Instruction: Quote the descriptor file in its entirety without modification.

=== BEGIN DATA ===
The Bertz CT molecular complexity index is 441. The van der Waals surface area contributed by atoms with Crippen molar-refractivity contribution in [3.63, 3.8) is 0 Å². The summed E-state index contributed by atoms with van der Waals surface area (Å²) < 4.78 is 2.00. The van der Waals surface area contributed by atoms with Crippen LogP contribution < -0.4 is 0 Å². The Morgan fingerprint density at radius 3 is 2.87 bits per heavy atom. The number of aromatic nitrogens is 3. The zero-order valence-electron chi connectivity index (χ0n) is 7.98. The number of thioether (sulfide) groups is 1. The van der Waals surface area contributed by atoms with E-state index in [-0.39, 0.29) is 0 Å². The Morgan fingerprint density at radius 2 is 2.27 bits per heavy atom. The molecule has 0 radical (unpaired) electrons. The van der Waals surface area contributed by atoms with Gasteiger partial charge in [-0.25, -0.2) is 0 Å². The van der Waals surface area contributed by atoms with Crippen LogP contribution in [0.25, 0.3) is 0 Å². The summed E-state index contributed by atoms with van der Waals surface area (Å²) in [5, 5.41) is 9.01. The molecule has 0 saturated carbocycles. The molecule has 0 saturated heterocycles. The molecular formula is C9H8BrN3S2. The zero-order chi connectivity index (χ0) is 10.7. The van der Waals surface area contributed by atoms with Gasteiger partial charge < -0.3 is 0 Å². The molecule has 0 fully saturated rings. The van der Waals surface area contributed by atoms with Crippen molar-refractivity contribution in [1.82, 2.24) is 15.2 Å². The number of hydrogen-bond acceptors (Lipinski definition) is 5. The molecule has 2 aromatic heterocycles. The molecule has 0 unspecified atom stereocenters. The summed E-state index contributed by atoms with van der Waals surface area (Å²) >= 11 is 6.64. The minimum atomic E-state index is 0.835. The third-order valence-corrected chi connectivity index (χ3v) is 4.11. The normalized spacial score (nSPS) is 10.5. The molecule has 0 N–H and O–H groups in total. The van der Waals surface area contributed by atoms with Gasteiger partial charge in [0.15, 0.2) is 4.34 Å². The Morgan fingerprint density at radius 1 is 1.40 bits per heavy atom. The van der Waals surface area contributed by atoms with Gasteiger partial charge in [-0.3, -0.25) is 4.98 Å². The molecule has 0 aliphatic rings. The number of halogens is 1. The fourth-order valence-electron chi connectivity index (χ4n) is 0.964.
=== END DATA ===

The Bertz CT molecular complexity index is 441. The van der Waals surface area contributed by atoms with Crippen molar-refractivity contribution in [3.63, 3.8) is 0 Å². The summed E-state index contributed by atoms with van der Waals surface area (Å²) < 4.78 is 2.00. The van der Waals surface area contributed by atoms with Crippen LogP contribution < -0.4 is 0 Å². The Morgan fingerprint density at radius 3 is 2.87 bits per heavy atom. The number of aromatic nitrogens is 3. The zero-order valence-electron chi connectivity index (χ0n) is 7.98. The number of thioether (sulfide) groups is 1. The van der Waals surface area contributed by atoms with E-state index in [-0.39, 0.29) is 0 Å². The Morgan fingerprint density at radius 2 is 2.27 bits per heavy atom. The molecule has 0 radical (unpaired) electrons. The van der Waals surface area contributed by atoms with Gasteiger partial charge in [-0.25, -0.2) is 0 Å². The van der Waals surface area contributed by atoms with Crippen LogP contribution in [0.25, 0.3) is 0 Å². The summed E-state index contributed by atoms with van der Waals surface area (Å²) in [5, 5.41) is 9.01. The molecule has 0 saturated carbocycles. The molecule has 0 saturated heterocycles. The molecular formula is C9H8BrN3S2. The zero-order chi connectivity index (χ0) is 10.7. The van der Waals surface area contributed by atoms with Gasteiger partial charge < -0.3 is 0 Å². The molecule has 0 fully saturated rings. The van der Waals surface area contributed by atoms with Crippen molar-refractivity contribution in [1.82, 2.24) is 15.2 Å². The number of hydrogen-bond acceptors (Lipinski definition) is 5. The molecule has 2 aromatic heterocycles. The molecule has 0 unspecified atom stereocenters. The summed E-state index contributed by atoms with van der Waals surface area (Å²) >= 11 is 6.64. The minimum atomic E-state index is 0.835. The third-order valence-corrected chi connectivity index (χ3v) is 4.11. The normalized spacial score (nSPS) is 10.5. The molecule has 0 N–H and O–H groups in total. The van der Waals surface area contributed by atoms with Gasteiger partial charge in [0.15, 0.2) is 4.34 Å². The Morgan fingerprint density at radius 1 is 1.40 bits per heavy atom. The van der Waals surface area contributed by atoms with Gasteiger partial charge in [-0.3, -0.25) is 4.98 Å². The molecule has 0 aliphatic rings. The number of halogens is 1. The fourth-order valence-electron chi connectivity index (χ4n) is 0.964.